Where should that conversation end?
Ideally, the person you’re hoping to lead or already leading walks away with a feeling of genuine trust that you are going to solve for their best interest together with them. It’s ok if they understand their success will benefit the business and you, but that should be the outcome and not the objective. When they believe your benefit and the business are the primary objective and their success is an outcome and not the objective, you will discover they are not nearly as motivated. Your intent may be good, but it is the impact that matters. In closing, it can be good to ask them if they genuinely believe you are interested in and will solve for what’s best for them. If they don’t, and you might tell by how they say it more than the words they use, you know have something to work on. Until that foundation of trust is there, all other conversations will be much less impactful.
Caveat – What if it doesn’t turn out?
When you hire someone or engage with them as a client, you should be convinced it will work out such that they are successful and you should solve to that end. However, you should also let them know you don’t have a crystal ball, and no matter how how you try to set them up for success, there is no guarantee it will work. Ultimately, if they are succeeding, you have a responsibility to them, others on the team and yourself to recognize that could leave you in a place where you believe that engagement isn’t successful. You should both accept that’s a possible outcome from day one.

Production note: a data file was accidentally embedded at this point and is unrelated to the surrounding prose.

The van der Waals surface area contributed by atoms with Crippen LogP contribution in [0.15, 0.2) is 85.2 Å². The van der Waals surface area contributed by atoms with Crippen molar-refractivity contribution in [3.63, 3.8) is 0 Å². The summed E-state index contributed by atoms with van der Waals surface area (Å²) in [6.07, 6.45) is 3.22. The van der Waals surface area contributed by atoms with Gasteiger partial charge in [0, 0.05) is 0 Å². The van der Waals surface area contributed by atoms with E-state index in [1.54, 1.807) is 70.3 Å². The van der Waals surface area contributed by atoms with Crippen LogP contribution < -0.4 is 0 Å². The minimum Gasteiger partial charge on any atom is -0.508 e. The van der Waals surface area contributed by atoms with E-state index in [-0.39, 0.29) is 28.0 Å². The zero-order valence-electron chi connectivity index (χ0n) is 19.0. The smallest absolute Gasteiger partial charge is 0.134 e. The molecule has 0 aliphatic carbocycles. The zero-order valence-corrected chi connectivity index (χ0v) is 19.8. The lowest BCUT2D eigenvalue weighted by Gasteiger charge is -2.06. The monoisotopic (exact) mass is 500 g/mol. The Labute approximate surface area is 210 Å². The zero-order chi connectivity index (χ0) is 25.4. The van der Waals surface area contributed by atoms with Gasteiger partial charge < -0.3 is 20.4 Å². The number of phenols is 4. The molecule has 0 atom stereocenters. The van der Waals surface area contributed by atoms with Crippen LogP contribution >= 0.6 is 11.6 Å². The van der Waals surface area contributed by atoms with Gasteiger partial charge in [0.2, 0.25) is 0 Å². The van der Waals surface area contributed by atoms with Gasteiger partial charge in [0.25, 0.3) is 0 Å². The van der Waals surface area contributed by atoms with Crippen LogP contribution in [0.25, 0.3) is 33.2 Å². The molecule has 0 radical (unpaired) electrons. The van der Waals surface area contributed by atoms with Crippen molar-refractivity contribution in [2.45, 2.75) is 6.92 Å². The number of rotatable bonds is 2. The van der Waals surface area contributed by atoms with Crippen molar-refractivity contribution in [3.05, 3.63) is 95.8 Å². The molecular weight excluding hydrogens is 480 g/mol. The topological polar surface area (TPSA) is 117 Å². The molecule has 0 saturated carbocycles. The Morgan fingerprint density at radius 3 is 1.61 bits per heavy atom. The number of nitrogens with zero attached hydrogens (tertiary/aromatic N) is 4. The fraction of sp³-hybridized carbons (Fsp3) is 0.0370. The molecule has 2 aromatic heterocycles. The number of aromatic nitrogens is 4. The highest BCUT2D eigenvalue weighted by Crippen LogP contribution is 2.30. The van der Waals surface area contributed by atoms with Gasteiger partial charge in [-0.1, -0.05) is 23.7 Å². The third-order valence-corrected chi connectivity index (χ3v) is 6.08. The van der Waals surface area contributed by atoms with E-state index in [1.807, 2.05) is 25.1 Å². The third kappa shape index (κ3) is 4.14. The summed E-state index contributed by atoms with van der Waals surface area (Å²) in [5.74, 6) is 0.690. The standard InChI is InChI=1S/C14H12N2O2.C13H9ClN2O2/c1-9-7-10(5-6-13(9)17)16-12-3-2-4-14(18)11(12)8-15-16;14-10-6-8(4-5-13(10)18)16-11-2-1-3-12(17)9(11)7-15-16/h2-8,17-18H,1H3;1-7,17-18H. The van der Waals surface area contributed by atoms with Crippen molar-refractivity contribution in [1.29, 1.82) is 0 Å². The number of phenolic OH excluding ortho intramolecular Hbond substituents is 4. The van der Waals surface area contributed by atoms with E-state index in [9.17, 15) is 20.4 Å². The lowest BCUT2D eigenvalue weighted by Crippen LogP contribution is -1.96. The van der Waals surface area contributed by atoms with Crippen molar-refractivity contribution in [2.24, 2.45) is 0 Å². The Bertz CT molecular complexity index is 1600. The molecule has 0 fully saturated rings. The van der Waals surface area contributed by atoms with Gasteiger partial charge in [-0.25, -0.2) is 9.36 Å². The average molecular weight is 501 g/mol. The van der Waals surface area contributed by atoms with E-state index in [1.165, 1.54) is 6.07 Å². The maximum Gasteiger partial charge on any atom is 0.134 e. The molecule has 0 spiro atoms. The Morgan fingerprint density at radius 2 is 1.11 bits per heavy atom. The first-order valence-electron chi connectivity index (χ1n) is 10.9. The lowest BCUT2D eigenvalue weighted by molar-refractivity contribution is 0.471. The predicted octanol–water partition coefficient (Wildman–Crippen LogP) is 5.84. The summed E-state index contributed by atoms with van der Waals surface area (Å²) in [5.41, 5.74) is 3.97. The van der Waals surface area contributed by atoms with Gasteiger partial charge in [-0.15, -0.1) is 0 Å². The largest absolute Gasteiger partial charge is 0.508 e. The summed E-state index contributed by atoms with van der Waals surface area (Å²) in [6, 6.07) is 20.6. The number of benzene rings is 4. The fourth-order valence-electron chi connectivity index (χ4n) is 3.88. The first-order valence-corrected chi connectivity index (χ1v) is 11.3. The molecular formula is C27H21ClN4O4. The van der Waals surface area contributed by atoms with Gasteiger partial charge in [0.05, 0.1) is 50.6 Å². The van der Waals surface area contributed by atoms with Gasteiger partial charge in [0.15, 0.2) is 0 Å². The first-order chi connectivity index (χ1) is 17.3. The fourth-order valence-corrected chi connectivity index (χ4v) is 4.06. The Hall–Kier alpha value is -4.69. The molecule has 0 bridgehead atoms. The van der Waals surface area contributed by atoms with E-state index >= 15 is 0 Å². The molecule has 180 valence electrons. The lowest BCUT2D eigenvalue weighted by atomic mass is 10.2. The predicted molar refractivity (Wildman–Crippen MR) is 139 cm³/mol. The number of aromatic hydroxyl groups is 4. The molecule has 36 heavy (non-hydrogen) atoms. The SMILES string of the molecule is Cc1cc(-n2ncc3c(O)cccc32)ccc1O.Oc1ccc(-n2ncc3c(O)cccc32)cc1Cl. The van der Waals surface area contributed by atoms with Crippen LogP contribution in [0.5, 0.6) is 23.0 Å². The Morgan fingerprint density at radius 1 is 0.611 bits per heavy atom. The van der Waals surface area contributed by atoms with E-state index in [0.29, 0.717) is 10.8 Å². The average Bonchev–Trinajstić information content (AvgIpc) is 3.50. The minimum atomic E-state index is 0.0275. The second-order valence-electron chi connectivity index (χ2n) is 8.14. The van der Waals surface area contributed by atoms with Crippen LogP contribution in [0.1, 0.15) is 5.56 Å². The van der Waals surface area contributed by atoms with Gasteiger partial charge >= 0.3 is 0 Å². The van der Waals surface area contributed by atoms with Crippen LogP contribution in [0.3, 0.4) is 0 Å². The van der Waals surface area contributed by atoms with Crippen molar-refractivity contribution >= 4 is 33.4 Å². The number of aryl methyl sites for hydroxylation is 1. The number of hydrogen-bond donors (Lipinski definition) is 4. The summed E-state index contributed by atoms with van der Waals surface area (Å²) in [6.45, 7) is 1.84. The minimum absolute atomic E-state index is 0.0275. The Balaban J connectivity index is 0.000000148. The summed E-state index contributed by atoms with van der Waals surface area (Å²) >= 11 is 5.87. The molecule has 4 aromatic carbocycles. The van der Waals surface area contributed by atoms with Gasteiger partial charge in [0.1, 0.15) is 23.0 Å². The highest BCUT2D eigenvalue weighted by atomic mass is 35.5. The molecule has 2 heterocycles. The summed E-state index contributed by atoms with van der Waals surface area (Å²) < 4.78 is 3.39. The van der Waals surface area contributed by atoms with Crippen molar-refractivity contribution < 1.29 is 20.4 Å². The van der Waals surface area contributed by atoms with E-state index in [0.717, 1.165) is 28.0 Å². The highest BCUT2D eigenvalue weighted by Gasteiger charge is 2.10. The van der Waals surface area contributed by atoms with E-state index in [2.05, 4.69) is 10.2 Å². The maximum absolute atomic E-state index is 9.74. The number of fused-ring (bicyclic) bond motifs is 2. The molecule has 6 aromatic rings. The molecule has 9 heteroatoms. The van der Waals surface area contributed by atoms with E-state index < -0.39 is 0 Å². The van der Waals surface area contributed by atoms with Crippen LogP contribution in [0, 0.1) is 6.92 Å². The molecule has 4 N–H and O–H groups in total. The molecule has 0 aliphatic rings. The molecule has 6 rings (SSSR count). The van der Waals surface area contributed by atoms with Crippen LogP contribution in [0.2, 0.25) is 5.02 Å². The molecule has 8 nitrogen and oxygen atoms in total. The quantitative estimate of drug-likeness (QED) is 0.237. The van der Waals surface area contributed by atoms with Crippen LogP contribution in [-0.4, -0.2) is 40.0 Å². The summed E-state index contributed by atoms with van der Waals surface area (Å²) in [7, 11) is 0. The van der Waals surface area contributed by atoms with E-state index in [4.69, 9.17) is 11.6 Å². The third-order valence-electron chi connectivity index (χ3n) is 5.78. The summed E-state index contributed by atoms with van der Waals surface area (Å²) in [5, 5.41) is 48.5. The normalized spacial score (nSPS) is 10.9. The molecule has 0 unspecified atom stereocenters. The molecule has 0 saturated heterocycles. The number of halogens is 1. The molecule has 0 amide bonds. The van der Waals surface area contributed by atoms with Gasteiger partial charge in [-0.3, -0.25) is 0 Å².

At SAS – 37 consecutive years of record earnings–$2.8 billion in 2012.
As CEO Jim Goodnight points out in How SAS Became The World’s Best Place To Work “the diagnosis from Gallup is just as dire: Fewer than 3 in 10 workers admit to having their hearts in their jobs. This lack of employee engagement will cost business upwards of $300 billion this year alone.” He also suggests Value People Above All Else and Trust Above All Things – The foundation of employee happiness at SAS, Goodnight believes, is its culture of trust.
In a team setting
Something like this can also be done in a team setting where everyone goes around the room – possibly over lunch – relating something about themselves no one else in the room knows. This can help the team feel more connected. A fun alternative is to have everyone write their experience on a piece of paper that each person will then pull one to read and the team guesses who it might be. It may help to open by giving an example or two from your own life to provide context for the types of things people might say or write down.
At some of the companies I’ve worked, we’ve also had new hires get up in the company to tell a story that no one knows with bonus points if it’s embarrassing – this too can help provide a foundation for a more human connection.
In the Classroom